While I may not completely understand the details of the situation, I can now see why my Dad would make a specific face when I shared my teenage drama. From what I could process, my thirteen-year-old son and his friend got into an argument while playing basketball that extended to a fallout when playing basketball online. I had to hold in my laughter when my son described his experience. It was easy for me to remember being a middle schooler who would "unfriend" a best friend over a stupid argument, only to be best friends again end of the week. I used this opportunity to teach my son why we accept apologies, the meaning of forgiveness, and acceptance.

When you re-read the Charges (again, there are two in my jurisdiction) in the Master Mason degree, how does the word respect, not come to mind? The teaching of this degree places the duty of being the best man, son, husband, or father on YOU. We also learn how we should view our place in life; we come last. That we, as individuals, are not what is important. Our focus should be on God first, then others. "I do that with my kids in terms of the prayers we make at the dinner table. God comes first, neighbors and loved ones come second, we are last - in that order. Those parallels connect the ritual to my everyday life," Bro. Stockton added.

~MA

Brother Michael Arce is a member of Mt. Vernon Lodge #3 in Albany, New York. When not in Lodge, Bro. Arce is the Marketing Manager for Capital Cardiology Associates in Albany, New York. He enjoys meeting new Brothers and hearing how the Craft has enriched their lives. He can be reached at michael.arce@me.com

Paying My Respects

by Midnight Freemason Contributor
Steven L. Harrison, 33°, FMLR


Driving north on Holmes Avenue in Kansas City after lunch with family, I saw the imposing Mount Moriah Mausoleum looming in front of me. On an impulse I turned in and parked by the massive stone structure. I went inside to see if someone could help me locate a grave site – no one there. I went up a half flight of stairs and was surprised to find myself inside a darkened Masonic Lodge room. It was obvious the building was empty but I made a mental note to come back when I could explore the place.


Absent help from someone, the website findagrave.com gave me the information I needed. The section I was looking for was right behind the mausoleum. In the distance I could see a lone pine tree with a bench beside it. I walked out there and found the grave I was looking for. "Frank S. Land," it said, "Founder, Order of DeMolay."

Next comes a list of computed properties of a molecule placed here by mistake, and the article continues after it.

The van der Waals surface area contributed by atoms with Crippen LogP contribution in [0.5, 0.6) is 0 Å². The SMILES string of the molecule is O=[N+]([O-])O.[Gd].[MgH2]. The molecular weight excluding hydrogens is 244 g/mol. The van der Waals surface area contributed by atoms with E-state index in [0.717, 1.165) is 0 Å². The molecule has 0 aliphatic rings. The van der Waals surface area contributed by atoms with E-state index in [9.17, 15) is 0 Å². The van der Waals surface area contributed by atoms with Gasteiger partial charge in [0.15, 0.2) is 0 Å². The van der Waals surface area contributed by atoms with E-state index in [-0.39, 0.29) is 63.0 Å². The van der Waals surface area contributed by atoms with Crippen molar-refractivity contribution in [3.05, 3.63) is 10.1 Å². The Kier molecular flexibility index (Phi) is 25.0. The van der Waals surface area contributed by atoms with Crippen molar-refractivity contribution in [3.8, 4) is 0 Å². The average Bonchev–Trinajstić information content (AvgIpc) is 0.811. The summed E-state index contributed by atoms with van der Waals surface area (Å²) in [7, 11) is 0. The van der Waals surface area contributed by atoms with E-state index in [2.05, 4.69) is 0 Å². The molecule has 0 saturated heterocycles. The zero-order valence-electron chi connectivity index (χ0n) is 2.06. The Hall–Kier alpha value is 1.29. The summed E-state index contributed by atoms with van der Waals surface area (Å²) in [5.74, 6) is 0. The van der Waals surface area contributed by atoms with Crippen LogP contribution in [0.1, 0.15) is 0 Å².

A large gray plaque at the site tells the story of the man buried there, and the stone bench, bearing Land's name, is situated so a visitor can sit and read the inscription. It's a modest monument for a man who did so much.

Young Frank Land didn't have a lot going for him. His parents divorced and his mother moved him to an unfamiliar city. He didn't have many friends and became shy and withdrawn – he missed his father. He worked at the restaurant his mother and grandmother owned and purchased it at the age of 18, a move that forced him to drop out of high school. Ironically, the profits of the establishment had been intended for his college education.

He took evening classes at the Kansas City Art Institute where he met his future wife, Nell. For a time after completing his courses he worked as an artist for the Kansas City Star.

On his 21st birthday his grandmother gave him $50 and asked him to use it to join the Masons, a fraternity which his grandfather had loved. Frank joined Ivanhoe Lodge 446 and quickly followed up by joining the York and Scottish Rites as well as the Shrine. Not long after joining, he sold the restaurant and went to work for the Scottish Rite as administrator of the newly-formed Mason's Relief Committee. He didn't realize it but, at the age of 24, his destiny was now laid out before him.

In the years that followed, Land built the program into one of the premier relief organizations in Kansas City, helping secure hundreds of jobs for the unemployed and distributing food and clothing to the needy. The organization grew and, in time, Land needed assistance, so he hired 17-year-old Lewis Lower to help him during evenings and weekends. Lewis had just lost his father. Land understood how much Lewis missed his father due to his separation from his own dad as a youth. Brother Land was so impressed with young Lewis that in February 1919 he suggested forming a club at the Scottish Rite temple in Kansas City for Lewis and some of his friends. The following week Frank Land, Lewis and eight of his friends met together for the first time.

Land was Commander of the DeMolaii (sic) Council of Kadosh in the Scottish Rite. Jacques DeMolay, its namesake, was the last Grand Master of the Knights Templar. Rather than betray his God, DeMolay defied Philip the Fair of France and was burned at the stake. This inspired Land to tell the boys about DeMolay, whose courage and strength of character so impressed them they named their club after him. Land, the original nine boys and twenty-two others met as DeMolays for the first time on March 24, 1919. Too old for the boys to call him "Frank," and too young to be "Mr. Land," the boys began to call him "Dad." For the rest of his life he was "Dad Land," and every DeMolay advisor today holds the title of "Dad."